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George Ticknor, Life, letters and journals of George Ticknor (ed. George Hillard), Chapter 11: (search)
. . . . How foolish, then, is Sydney Smith in his last letter, to treat is all as pickpockets! He does his cause a great mischief by it; that, perhaps, I could submit to, but I cannot submit to the injury he has done to my cause, and to the cause of all honest men, by exciting passion and prejudice against it. He should have had more wisdom than to do this, more good feeling, more true sympathy with us; for it is we who are to fight this battle for him, if it is to be fought successfully. Burke says, somewhere, that it is never worth while to bring a bill of indictment against a whole people. Certainly, then, it must be a mistake to insult a whole people, more especially if you wish to persuade that people, at the same time, to do something; and most especially if that people is really sovereign, and can do as it likes after all. Nobody in this country can be glad of what he has written, unless it be the few who wish to build up their political fortunes on the doctrines of repudia
George Ticknor, Life, letters and journals of George Ticknor (ed. George Hillard), Chapter 18: (search)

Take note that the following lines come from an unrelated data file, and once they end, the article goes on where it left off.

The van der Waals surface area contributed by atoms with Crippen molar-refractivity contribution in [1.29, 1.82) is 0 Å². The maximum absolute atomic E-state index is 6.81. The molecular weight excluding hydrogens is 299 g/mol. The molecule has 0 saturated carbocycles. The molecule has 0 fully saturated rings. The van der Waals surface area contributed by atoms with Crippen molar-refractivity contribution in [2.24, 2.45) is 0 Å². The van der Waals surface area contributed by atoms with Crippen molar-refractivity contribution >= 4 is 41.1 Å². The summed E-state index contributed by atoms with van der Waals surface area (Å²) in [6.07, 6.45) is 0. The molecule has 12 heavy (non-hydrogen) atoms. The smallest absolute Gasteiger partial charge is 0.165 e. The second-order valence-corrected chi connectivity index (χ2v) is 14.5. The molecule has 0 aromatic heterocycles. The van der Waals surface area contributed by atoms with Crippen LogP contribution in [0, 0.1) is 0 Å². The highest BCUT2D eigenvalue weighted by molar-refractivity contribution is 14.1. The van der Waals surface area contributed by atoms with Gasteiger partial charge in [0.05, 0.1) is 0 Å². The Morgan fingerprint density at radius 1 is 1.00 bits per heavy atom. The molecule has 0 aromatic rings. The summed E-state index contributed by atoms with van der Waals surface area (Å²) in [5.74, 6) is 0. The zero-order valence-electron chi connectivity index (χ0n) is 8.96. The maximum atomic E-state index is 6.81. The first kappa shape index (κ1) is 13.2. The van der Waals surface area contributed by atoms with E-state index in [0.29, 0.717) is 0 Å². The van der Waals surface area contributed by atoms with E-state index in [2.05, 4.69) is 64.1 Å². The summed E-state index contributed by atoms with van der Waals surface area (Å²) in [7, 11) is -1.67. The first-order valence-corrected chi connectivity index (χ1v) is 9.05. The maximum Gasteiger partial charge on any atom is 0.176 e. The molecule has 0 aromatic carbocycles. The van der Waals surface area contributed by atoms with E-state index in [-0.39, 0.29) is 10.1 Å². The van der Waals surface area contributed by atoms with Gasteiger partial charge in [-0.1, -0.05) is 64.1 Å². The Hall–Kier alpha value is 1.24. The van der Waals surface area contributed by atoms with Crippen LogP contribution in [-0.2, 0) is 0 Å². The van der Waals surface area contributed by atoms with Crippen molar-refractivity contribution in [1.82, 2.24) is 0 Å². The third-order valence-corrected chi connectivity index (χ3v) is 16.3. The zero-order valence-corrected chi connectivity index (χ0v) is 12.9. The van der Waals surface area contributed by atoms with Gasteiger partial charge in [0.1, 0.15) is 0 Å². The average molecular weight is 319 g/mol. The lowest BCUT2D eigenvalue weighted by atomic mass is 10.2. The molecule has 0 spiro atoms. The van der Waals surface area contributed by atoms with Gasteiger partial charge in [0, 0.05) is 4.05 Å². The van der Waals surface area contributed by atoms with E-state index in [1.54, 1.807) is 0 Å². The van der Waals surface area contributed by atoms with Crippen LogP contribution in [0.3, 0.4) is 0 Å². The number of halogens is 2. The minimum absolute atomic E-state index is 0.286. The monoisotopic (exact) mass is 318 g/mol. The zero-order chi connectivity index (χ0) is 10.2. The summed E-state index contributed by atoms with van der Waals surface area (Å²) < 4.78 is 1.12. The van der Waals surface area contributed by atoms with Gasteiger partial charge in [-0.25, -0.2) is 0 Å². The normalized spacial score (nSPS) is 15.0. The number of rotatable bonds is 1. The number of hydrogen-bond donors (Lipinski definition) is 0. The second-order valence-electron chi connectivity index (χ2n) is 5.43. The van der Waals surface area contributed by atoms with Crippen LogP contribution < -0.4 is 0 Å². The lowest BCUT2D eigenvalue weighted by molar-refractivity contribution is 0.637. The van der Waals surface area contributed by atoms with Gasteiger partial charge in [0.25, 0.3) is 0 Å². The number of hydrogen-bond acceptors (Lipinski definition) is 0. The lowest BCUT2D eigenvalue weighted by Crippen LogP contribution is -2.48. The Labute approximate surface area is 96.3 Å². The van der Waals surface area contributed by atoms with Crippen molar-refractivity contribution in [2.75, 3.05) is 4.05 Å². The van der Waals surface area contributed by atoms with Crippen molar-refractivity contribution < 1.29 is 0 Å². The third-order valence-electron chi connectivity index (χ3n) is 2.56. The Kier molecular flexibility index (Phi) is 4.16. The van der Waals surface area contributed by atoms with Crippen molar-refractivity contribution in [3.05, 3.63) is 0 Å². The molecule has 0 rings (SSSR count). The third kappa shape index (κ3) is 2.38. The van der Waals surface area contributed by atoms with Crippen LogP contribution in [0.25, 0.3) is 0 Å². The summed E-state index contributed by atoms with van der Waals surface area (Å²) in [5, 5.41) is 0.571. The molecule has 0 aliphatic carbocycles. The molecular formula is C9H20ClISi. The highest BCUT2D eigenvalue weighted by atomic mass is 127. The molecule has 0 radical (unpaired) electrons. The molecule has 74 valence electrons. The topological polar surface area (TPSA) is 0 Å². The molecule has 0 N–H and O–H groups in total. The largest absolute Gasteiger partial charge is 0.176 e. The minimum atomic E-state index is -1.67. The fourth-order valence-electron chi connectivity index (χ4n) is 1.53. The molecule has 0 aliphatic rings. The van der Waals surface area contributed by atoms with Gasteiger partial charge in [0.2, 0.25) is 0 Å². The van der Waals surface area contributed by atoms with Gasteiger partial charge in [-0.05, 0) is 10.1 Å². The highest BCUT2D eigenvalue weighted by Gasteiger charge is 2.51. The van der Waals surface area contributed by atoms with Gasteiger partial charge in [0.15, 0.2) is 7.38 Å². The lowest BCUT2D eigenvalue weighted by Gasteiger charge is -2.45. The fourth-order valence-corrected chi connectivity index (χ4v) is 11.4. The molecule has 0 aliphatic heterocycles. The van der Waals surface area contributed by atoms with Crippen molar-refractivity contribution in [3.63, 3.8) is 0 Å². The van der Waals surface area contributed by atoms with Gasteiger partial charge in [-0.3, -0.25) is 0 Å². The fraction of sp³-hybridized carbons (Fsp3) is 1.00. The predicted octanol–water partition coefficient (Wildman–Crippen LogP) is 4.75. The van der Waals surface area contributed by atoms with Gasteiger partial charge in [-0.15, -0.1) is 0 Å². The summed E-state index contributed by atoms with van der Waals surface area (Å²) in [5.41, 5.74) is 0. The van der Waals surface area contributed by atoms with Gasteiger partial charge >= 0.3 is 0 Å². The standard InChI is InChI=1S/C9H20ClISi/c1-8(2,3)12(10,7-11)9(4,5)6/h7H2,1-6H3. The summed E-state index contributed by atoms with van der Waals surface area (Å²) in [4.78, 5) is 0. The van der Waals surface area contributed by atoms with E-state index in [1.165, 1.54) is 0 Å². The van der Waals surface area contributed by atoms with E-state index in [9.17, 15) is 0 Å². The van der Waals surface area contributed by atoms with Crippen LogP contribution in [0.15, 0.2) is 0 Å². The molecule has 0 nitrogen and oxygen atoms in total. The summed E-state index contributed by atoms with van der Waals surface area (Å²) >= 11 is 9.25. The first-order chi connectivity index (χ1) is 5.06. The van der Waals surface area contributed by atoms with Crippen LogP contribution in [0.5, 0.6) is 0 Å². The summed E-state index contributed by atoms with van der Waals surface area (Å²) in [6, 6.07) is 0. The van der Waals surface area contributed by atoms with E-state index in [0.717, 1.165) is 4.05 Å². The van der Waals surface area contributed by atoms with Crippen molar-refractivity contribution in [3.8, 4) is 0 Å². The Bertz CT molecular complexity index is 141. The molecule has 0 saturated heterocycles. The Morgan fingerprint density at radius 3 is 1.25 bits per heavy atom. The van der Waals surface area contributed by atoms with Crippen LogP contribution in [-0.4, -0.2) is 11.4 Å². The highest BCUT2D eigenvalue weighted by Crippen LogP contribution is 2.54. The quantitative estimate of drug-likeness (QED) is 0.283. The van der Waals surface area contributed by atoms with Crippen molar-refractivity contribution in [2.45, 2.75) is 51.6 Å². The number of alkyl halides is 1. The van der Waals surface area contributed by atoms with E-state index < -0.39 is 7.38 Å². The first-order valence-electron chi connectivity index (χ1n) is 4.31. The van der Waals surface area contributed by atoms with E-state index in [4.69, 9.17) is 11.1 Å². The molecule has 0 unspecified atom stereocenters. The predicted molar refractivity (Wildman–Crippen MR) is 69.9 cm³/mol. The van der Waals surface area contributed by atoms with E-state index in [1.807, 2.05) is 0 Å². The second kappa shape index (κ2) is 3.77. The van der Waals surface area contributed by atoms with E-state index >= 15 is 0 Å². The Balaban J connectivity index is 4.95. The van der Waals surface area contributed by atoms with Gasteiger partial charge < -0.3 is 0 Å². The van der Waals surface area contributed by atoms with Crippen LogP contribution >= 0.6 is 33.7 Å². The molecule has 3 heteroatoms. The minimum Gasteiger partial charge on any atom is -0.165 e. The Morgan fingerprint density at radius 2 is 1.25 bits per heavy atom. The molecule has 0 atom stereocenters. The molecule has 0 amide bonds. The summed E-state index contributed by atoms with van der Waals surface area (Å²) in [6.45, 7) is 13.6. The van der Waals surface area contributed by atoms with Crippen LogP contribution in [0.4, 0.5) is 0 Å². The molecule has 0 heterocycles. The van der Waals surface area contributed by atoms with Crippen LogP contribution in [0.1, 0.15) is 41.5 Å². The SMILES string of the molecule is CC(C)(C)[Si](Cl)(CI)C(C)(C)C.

good many friends, and I lounged with them some time, after which I made a visit to Macaulay, who lives near, and with whom I had a long and interesting talk about Burke, as we sat on his beautiful lawn, where I found him reading. He said that Burke would have made a good historian, judging from his East India speeches and papers,Burke would have made a good historian, judging from his East India speeches and papers, which were drawn up with great labor, and perfectly accurate in their facts. I doubted, and doubt still. Burke was really made for a statesman and orator, and for nothing else. In the evening I went to Lord Granville's, having been obliged to refuse an invitation to dine there two days ago. Sir John Acton, who has been to seeBurke was really made for a statesman and orator, and for nothing else. In the evening I went to Lord Granville's, having been obliged to refuse an invitation to dine there two days ago. Sir John Acton, who has been to see me twice, but whom I have not before met, was there, having arrived four days ago from the Continent. Sir John, now Lord Acton, had been in Boston in 1852. Both he and his mother, Lady Granville, received me with the greatest kindness. Lord Granville came in soon afterwards, wearing the Star and Garter, because he had been din